Mount Agung in Bali has begun erupting, says Indonesia's national disaster mitigation agency

VIDEO: BNPB
Moung Agung, on the island of Bali, erupted on Nov 21, 2017, said Indonesia's National Disaster Mitigation Agency.
Moung Agung, on the island of Bali, erupted on Nov 21, 2017, said Indonesia's National Disaster Mitigation Agency.PHOTO: THE JAKARTA POST/ASIA NEWS NETWORK/COURTESY OF PVMBG
Smoke rising from Mount Agung in Bali on Nov 21, 2017.
Smoke rising from Mount Agung in Bali on Nov 21, 2017.PHOTO: BNPB

BALI – Mount Agung on the resort island of Bali begun erupting on Tuesday evening (Nov 21), less than a month after its alert level was lowered, reported The Jakarta Post.

The volcano, which has been rumbling since August and forced over 100,000 people to evacuate in September, spewed black smoke at 5.05pm on Tuesday, said Sutopo Purwo Nugroho, the head of the National Disaster Mitigation Agency (BNPB).

“Residents are advised to remain calm. Do not panic. Stay away from areas within a 6 to 7.5 kilometre radius of the volcano,” he said on his Twitter account.

The Energy and Mineral Resources Ministry’s Volcanology and Geological Hazard Mitigation Centre (PVMBG) said in a statement that the height of the smoke reached more than 700m from the peak of the mountain, according to the Jakarta Post.

“The eruption is still ongoing. Residents should remain calm and follow the PVMBG’s recommendations,” the statement said.

As at Tuesday afternoon, there were just under 30,000 evacuees staying at 278 shelters, Indonesian authorities said. Most of the other evacuees from Sept had returned home after the volcano’s alert level was lowered from level 4, the highest danger level, to level 3 on Oct 29.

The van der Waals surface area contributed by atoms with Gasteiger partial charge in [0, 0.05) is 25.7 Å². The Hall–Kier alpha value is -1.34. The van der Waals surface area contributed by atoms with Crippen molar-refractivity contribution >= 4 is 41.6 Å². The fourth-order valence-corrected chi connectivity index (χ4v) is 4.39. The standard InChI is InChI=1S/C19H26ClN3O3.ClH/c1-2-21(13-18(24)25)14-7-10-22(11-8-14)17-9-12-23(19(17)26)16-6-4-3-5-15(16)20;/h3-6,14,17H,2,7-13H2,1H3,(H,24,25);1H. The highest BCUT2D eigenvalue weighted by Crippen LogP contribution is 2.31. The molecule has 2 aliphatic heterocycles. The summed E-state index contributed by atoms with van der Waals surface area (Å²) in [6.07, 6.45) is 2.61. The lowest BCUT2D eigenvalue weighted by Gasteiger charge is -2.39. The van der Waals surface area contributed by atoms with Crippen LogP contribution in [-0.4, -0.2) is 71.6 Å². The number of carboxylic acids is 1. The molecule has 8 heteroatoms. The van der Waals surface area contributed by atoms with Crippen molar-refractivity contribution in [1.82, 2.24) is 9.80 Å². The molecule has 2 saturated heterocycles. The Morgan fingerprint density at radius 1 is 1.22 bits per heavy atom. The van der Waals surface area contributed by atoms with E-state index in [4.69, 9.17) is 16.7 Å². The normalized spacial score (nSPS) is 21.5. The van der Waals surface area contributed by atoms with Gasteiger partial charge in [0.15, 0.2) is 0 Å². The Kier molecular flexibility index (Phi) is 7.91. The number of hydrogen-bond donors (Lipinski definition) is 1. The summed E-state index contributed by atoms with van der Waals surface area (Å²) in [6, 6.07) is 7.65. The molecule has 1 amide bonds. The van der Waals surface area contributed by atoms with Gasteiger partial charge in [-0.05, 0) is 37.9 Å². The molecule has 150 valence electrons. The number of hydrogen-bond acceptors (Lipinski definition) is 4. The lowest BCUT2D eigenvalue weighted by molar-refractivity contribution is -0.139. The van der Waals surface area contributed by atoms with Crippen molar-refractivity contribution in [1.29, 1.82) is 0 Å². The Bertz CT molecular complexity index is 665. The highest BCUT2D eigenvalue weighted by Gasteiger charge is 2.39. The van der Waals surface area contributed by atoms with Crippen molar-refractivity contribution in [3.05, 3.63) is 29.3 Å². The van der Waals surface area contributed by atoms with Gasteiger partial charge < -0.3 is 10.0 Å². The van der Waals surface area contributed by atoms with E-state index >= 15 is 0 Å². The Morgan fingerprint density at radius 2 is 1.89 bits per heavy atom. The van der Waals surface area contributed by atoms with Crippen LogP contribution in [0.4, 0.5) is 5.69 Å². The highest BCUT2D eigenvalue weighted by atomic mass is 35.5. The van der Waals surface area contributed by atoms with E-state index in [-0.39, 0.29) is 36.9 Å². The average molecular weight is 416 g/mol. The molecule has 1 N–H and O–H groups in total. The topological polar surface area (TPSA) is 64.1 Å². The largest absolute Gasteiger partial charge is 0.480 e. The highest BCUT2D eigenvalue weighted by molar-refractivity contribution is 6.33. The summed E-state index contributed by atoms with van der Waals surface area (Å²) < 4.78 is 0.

The volcano’s alert level was still kept at level 3 on Tuesday, as the authorities said there had not been any increase in seismic activity.

“Right now this is not a serious eruption but of course this can change. Keep an eye on official reports,” tweeted New Zealand volcanologist Dr Janine Krippner. She also tweeted that the people on Bali were not panicked.

The Jakarta Post added that people living near the volcano said they did not see any signs that Mount Agung had erupted.

“I am sure it has not erupted. We saw the mountain this afternoon. All of us saw it. It was not an eruption. There was no earthquake. We did not feel any earthquake," said Besakih customary village chief, Jero Mangku Widiartha.

AFP also reported that the alert level has not been raised, according to Made Indra, from Bali’s disaster mitigation agency. “To us this is not an eruption,” he told AFP.

“An eruption means materials are spewing out of the mountain, and in this case there hasn’t been any. This is smoke.” But local volcanologist Gede Suantika added that “people within six kilometres of the mountain (summit) should evacuate”, AFP reported.

 
 

According to the Sydney Morning Herald, an Indonesian government press release said a potential danger was heavy ash rain that could spread outside of the danger zone.

“It is expected that all communities living around Mount Agung and on the island of Bali, immediately prepare a mask to cover the nose and mouth and eye protection as an effort to anticipate the potential danger of volcanic ash,” the government said in its statement.

The BNPB described the eruption as "phreatic", which is a steam-driven explosion that occurs when water beneath the ground or on the surface is heated by molten rock, known as magma, lava, hot rocks or new volcanic deposits, according to the Herald.

Meanwhile, operations at Bali’s Ngurah Rai International Airport continued as usual, Jakarta Post said. 

“Airport operation remains normal. Visual monitoring by pilots is underway. The wind is heading east and southeast. It’s not heading to the airport,” said the airport’s spokesman, Arie Ahsanuurohim.

 

Mount Agung, which is located 75km from the resort hub of Kuta, last erupted in 1963, killing nearly 1,600 people.